Bentley Mark V
|Manufacturer||Bentley Motors (1931) Limited Derby, Derbyshire|
|Production||1939–1941 11 produced|
|Assembly||Derby, England chassis only|
|Predecessor||Bentley 4¼ Litre|
|Successor||Bentley Mark VI|
|Class||Full-size luxury car|
|Body style||Chassis provided, customer to select own coachbuilder and body style|
|Engine||4,257 cc I6|
|Wheelbase||315 cm (124 in)|
|Length||bumpers with chassis|
|Width||bumpers with chassis|
The Bentley Mark V was Rolls-Royce's second Bentley model. Intended to have been announced at the Earls Court Motor Show set down for late October 1939 it had little in common with its predecessor. War was declared on 3 September 1939 and a few days later Bentley announced it had ceased production of civilian items.
The Mark V was sold only as a bare chassis to be clothed by an owner's own coachbuilder. It proved to be the last Derby Bentley, after the war production moved to Crewe. Park Ward would be the coahbuilder once the cars went into production
It was a new design with very deep side rails to reduce flexing and to cope with the changed loads resulting from a totally redesigned front suspension. The components sold with it had been revised too.
A new-generation straight-6 F-head (overhead inlet, side exhaust valve) it differed from its predecessor by having redesigned big end and main bearings using an improved alloy, improved tappets and a more efficient drive to the timing gear. Piston crowns were raised and rectangular combustion chambers provided. Externally an oil filter was mounted on the forward right hand side. Without a beam axle the engine could be mounted further forward and particular care was taken to mount it so as to reduce noise and vibration to the passengers.
The 4¼-litre engine displaced 4.3 L (4257 cc/259 in³) with a 3.5 in (88.9 mm) bore and 4.5 in (114.3 mm) stroke.
Syncromesh was provided on all ratios but first and reverse. Previously it had been provided on just third and fourth speeds. This proved a very welcome refinement adding greatly to the pleasure of driving the car. The gear change lever was moved backwards closer to the driver by the seat squab, cutting back on the chances of finding cold steel up the trouser leg as the driver tried to get in or out. The clutch employed an improved design. A new divided transmission shaft eased potential vibration problems.
This was the first Bentley to dispense with a leaf-sprung front beam axle. It followed Rolls-Royce's lead from 1936 and instead used a new design of independent front suspension in its completely new chassis. Low rate open coil springs sat within pairs of triangulated wishbones holding the front wheels at their outer point. The upper wishbones acted on a piston-type hydraulic damper, the arms at the bottom were set wide apart so that the rearward one could act as a torque member under braking. These assemblies on each side were linked by a strong anti-roll bar.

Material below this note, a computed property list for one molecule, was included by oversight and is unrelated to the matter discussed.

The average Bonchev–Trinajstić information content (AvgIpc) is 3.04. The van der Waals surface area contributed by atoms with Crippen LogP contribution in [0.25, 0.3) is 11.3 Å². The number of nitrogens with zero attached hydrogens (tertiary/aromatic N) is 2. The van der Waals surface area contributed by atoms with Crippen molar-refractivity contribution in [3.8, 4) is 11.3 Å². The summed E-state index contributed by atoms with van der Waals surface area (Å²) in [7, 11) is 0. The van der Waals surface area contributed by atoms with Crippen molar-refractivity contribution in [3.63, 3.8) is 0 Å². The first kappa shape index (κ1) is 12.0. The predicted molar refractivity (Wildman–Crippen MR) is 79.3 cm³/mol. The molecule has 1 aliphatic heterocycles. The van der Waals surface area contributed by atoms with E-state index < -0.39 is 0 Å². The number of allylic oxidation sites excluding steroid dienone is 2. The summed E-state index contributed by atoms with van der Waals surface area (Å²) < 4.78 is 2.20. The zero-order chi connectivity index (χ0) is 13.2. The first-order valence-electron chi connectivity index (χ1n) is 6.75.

By Girling using Rolls-Royce's mechanical servo assistance. 57% of the effort was now applied to the front of the car.
- Perhaps 19 chassis, 7 unfinished.
- 12 completed, 1 pre-production Corniche damaged in France.
- Mark V: 11 (plus 4 unfinished) ( 7 cars remaining )
- Corniche: 1 (plus 3 unfinished) ( 1 being recreated)
According to Martin Bennett's book "Rolls-Royce & Bentley: The Crewe Years" (3rd edition, 2011):
- The true forerunner of the Bentley Mk VI, though not yet using the inlet-over-exhaust-valve engine, was the Mark V Model, killed off by the outbreak of the Second World War. Only 14 such cars were built late in 1939. The wheelbase of the chassis was shortened for the Mk VI, but basic layout was not changed.
Designation Mark V
Some consider Marks 1, II and III to have been Rolls-Royce development vehicles and therefore Mark IV the first Derby 3½-litre and 4¼-litre Bentleys. Mark V follows naturally from that but Mark VI became the last.
A lightweight and aerodynamic Corniche model was planned, but the outbreak of World War II halted development work and the concept finally emerged more than a decade later as the Bentley Continental in 1952. Weight was critical, tyre designs of the day could not safely support bigger cars at the continuous high speeds then becoming achievable on the Continent's new motorways. This first 4-door sports saloon had a body designed by Georges Paulin and built by Vanvooren of Paris. While in France it was seriously damaged when rolled-over. Left on the quayside at Dieppe it is believed it was destroyed by bombing though the chassis may have returned to Derby. A copy of this car is currently being recreated by the Rolls-Royce Heritage Trust in Derby. A special streamlined mascot was designed by Georges Paulin after being commissioned by Alex Harvey Bailey.